Background--Among women aged 50 to 59 years at baseline in the Women's Health Initiative (WHI) Estrogen-Alone (E-Alone) trial, randomization to conjugated equine estrogen-alone versus placebo was associated with lower risk of myocardial infarction and mortality, and, in an ancillary study, the WHI-CACS (WHI Coronary Artery Calcification Study) with lower CAC, measured by cardiac computed tomography ≈8.7 years after baseline randomization. We hypothesized that higher CAC would be related to post-trial coronary heart disease (CHD), cardiovascular disease (CVD), and total mortality, independent of baseline randomization or risk factors. Methods and Results--WHI-CACS participants (n=1020) were followed ≈8 years from computed tomography scan in 2005 (mean age=64.4) through 2013 for incident CHD (myocardial infarction and fatal CHD, n=17), CVD (n=69), and total mortality (n=55). Incident CHD and CVD analyses excluded women with CVD before scan (n=89). Women with CAC=0 (n=54%) had very low ageadjusted rates/1000 person-years of CHD (0.91), CVD (5.56), and mortality (3.45). In comparison, rates were ≈2-fold higher for women with any CAC (> 0). Associations were not modified by baseline randomization to conjugated equine estrogen-alone versus placebo. Adjusted for baseline randomization and risk factors, the hazard ratio (95% confidence interval) for CAC > 100 (19%) was 4.06 (2.11, 7.80) for CVD and 2.70 (1.26, 5.79) for mortality. Conclusions--Among a subset of postmenopausal women aged 50 to 59 years at baseline in the WHI E-Alone Trial, CAC at mean age of 64 years was strongly related to incident CHD, CVD, and to total mortality over ≈8 years, independent of baseline randomization to conjugated equine estrogen-alone versus placebo or CVD risk factors.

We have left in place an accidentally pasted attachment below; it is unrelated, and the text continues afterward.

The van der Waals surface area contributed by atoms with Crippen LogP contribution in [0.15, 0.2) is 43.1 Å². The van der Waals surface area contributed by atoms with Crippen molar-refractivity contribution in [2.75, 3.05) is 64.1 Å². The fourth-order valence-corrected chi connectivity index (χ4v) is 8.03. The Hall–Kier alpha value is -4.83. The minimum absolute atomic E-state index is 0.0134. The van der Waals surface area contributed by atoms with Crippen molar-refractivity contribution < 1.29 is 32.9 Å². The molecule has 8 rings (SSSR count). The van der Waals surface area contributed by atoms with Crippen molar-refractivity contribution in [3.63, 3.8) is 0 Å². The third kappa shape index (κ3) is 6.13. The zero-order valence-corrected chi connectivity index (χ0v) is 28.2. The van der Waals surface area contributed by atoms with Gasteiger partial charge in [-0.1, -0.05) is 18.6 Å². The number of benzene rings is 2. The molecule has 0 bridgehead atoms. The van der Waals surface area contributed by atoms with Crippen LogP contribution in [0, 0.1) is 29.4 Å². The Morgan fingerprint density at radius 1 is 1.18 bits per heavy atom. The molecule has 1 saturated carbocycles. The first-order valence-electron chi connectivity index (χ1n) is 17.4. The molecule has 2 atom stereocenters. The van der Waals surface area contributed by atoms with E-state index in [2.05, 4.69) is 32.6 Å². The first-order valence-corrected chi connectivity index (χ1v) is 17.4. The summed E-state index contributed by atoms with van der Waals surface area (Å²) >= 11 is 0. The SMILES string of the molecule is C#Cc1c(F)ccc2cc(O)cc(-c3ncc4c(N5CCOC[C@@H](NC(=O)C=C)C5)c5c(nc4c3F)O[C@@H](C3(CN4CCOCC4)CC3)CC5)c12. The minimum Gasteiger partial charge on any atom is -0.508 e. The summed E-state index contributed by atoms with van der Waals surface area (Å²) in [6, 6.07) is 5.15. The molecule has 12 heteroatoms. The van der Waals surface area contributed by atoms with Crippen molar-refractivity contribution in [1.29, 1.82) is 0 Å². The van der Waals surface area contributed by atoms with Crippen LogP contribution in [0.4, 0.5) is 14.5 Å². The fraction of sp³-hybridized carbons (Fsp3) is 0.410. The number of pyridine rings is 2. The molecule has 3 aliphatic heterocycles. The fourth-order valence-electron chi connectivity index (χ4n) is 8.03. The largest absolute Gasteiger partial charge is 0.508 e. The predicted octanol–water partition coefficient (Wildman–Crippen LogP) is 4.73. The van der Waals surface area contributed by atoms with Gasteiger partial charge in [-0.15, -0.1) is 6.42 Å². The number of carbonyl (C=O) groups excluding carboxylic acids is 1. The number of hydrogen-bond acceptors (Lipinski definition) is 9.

ASJC Scopus subject areas
- Cardiology and Cardiovascular Medicine